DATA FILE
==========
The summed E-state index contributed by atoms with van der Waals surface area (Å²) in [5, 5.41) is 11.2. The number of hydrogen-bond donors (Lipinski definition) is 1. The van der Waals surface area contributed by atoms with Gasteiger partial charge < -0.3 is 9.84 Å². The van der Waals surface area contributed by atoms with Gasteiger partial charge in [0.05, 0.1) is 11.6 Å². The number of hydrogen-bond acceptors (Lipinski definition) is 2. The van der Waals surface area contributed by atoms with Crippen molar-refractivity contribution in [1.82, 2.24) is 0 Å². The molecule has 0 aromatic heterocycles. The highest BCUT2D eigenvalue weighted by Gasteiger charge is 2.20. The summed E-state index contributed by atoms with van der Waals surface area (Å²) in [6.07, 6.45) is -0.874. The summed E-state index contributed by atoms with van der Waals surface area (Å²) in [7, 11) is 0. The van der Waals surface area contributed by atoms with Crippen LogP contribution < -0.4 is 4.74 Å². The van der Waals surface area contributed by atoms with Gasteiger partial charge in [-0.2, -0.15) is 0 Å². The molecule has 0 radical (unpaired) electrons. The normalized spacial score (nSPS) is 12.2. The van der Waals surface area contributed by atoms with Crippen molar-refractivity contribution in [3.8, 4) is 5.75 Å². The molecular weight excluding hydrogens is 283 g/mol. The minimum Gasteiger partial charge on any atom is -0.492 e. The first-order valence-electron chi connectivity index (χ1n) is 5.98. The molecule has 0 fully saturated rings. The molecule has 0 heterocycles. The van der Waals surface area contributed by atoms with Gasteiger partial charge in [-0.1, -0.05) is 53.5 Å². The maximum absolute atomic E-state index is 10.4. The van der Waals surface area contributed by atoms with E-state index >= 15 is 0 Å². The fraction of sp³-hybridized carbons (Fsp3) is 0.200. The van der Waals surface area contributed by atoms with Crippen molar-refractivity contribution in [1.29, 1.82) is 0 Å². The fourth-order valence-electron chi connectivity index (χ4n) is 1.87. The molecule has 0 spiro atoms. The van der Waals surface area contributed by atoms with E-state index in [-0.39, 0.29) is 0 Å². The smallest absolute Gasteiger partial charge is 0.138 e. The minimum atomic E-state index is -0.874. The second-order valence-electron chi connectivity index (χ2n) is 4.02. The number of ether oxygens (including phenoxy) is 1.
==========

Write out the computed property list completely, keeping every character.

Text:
The summed E-state index contributed by atoms with van der Waals surface area (Å²) in [5, 5.41) is 11.2. The number of hydrogen-bond donors (Lipinski definition) is 1. The van der Waals surface area contributed by atoms with Gasteiger partial charge < -0.3 is 9.84 Å². The van der Waals surface area contributed by atoms with Gasteiger partial charge in [0.05, 0.1) is 11.6 Å². The number of hydrogen-bond acceptors (Lipinski definition) is 2. The van der Waals surface area contributed by atoms with Crippen molar-refractivity contribution in [1.82, 2.24) is 0 Å². The molecule has 0 aromatic heterocycles. The highest BCUT2D eigenvalue weighted by Gasteiger charge is 2.20. The summed E-state index contributed by atoms with van der Waals surface area (Å²) in [6.07, 6.45) is -0.874. The summed E-state index contributed by atoms with van der Waals surface area (Å²) in [7, 11) is 0. The van der Waals surface area contributed by atoms with Crippen LogP contribution < -0.4 is 4.74 Å². The van der Waals surface area contributed by atoms with Gasteiger partial charge in [-0.2, -0.15) is 0 Å². The molecule has 0 radical (unpaired) electrons. The normalized spacial score (nSPS) is 12.2. The van der Waals surface area contributed by atoms with Crippen molar-refractivity contribution in [3.8, 4) is 5.75 Å². The molecular weight excluding hydrogens is 283 g/mol. The minimum Gasteiger partial charge on any atom is -0.492 e. The first-order valence-electron chi connectivity index (χ1n) is 5.98. The molecule has 0 fully saturated rings. The molecule has 0 heterocycles. The van der Waals surface area contributed by atoms with Gasteiger partial charge in [-0.1, -0.05) is 53.5 Å². The maximum absolute atomic E-state index is 10.4. The van der Waals surface area contributed by atoms with E-state index >= 15 is 0 Å². The fraction of sp³-hybridized carbons (Fsp3) is 0.200. The van der Waals surface area contributed by atoms with Crippen molar-refractivity contribution in [1.29, 1.82) is 0 Å². The fourth-order valence-electron chi connectivity index (χ4n) is 1.87. The molecule has 0 spiro atoms. The van der Waals surface area contributed by atoms with E-state index in [-0.39, 0.29) is 0 Å². The smallest absolute Gasteiger partial charge is 0.138 e. The minimum atomic E-state index is -0.874. The second-order valence-electron chi connectivity index (χ2n) is 4.02. The number of ether oxygens (including phenoxy) is 1.